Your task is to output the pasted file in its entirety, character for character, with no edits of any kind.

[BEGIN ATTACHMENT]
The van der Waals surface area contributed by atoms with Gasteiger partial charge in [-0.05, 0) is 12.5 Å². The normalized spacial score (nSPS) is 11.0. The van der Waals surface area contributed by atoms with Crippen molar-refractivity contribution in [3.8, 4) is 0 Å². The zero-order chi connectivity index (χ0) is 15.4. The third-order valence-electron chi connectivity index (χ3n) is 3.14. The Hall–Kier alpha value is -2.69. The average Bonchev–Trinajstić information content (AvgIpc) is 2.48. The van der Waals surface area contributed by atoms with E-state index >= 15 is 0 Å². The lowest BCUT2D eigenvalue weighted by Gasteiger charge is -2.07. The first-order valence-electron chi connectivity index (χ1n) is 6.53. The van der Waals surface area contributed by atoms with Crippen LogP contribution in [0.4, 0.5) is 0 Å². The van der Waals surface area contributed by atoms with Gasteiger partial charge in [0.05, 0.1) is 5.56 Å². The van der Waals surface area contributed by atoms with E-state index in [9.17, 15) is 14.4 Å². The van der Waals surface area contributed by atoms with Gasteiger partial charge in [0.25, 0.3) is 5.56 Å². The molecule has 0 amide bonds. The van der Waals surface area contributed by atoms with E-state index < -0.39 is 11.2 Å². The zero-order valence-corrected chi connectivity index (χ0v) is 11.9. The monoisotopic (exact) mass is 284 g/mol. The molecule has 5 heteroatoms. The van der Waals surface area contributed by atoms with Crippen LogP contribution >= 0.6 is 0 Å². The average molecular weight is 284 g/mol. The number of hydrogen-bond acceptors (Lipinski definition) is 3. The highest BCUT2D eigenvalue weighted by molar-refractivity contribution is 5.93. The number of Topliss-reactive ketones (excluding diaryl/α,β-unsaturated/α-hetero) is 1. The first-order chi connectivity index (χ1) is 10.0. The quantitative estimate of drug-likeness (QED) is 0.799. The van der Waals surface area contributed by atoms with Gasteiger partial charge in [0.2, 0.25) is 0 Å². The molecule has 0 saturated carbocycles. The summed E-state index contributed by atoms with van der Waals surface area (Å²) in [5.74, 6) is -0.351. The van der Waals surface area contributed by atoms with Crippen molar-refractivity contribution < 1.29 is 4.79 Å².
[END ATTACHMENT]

The van der Waals surface area contributed by atoms with Gasteiger partial charge in [-0.05, 0) is 12.5 Å². The normalized spacial score (nSPS) is 11.0. The van der Waals surface area contributed by atoms with Crippen molar-refractivity contribution in [3.8, 4) is 0 Å². The zero-order chi connectivity index (χ0) is 15.4. The third-order valence-electron chi connectivity index (χ3n) is 3.14. The Hall–Kier alpha value is -2.69. The average Bonchev–Trinajstić information content (AvgIpc) is 2.48. The van der Waals surface area contributed by atoms with E-state index >= 15 is 0 Å². The lowest BCUT2D eigenvalue weighted by Gasteiger charge is -2.07. The first-order valence-electron chi connectivity index (χ1n) is 6.53. The van der Waals surface area contributed by atoms with Crippen LogP contribution in [0.4, 0.5) is 0 Å². The van der Waals surface area contributed by atoms with Gasteiger partial charge in [0.05, 0.1) is 5.56 Å². The van der Waals surface area contributed by atoms with E-state index in [9.17, 15) is 14.4 Å². The van der Waals surface area contributed by atoms with Gasteiger partial charge in [0.25, 0.3) is 5.56 Å². The molecule has 0 amide bonds. The van der Waals surface area contributed by atoms with E-state index < -0.39 is 11.2 Å². The zero-order valence-corrected chi connectivity index (χ0v) is 11.9. The monoisotopic (exact) mass is 284 g/mol. The molecule has 5 heteroatoms. The van der Waals surface area contributed by atoms with Crippen LogP contribution >= 0.6 is 0 Å². The average molecular weight is 284 g/mol. The number of hydrogen-bond acceptors (Lipinski definition) is 3. The highest BCUT2D eigenvalue weighted by molar-refractivity contribution is 5.93. The number of Topliss-reactive ketones (excluding diaryl/α,β-unsaturated/α-hetero) is 1. The first-order chi connectivity index (χ1) is 10.0. The quantitative estimate of drug-likeness (QED) is 0.799. The van der Waals surface area contributed by atoms with Gasteiger partial charge in [0.2, 0.25) is 0 Å². The molecule has 0 saturated carbocycles. The summed E-state index contributed by atoms with van der Waals surface area (Å²) in [5.74, 6) is -0.351. The van der Waals surface area contributed by atoms with Crippen molar-refractivity contribution < 1.29 is 4.79 Å².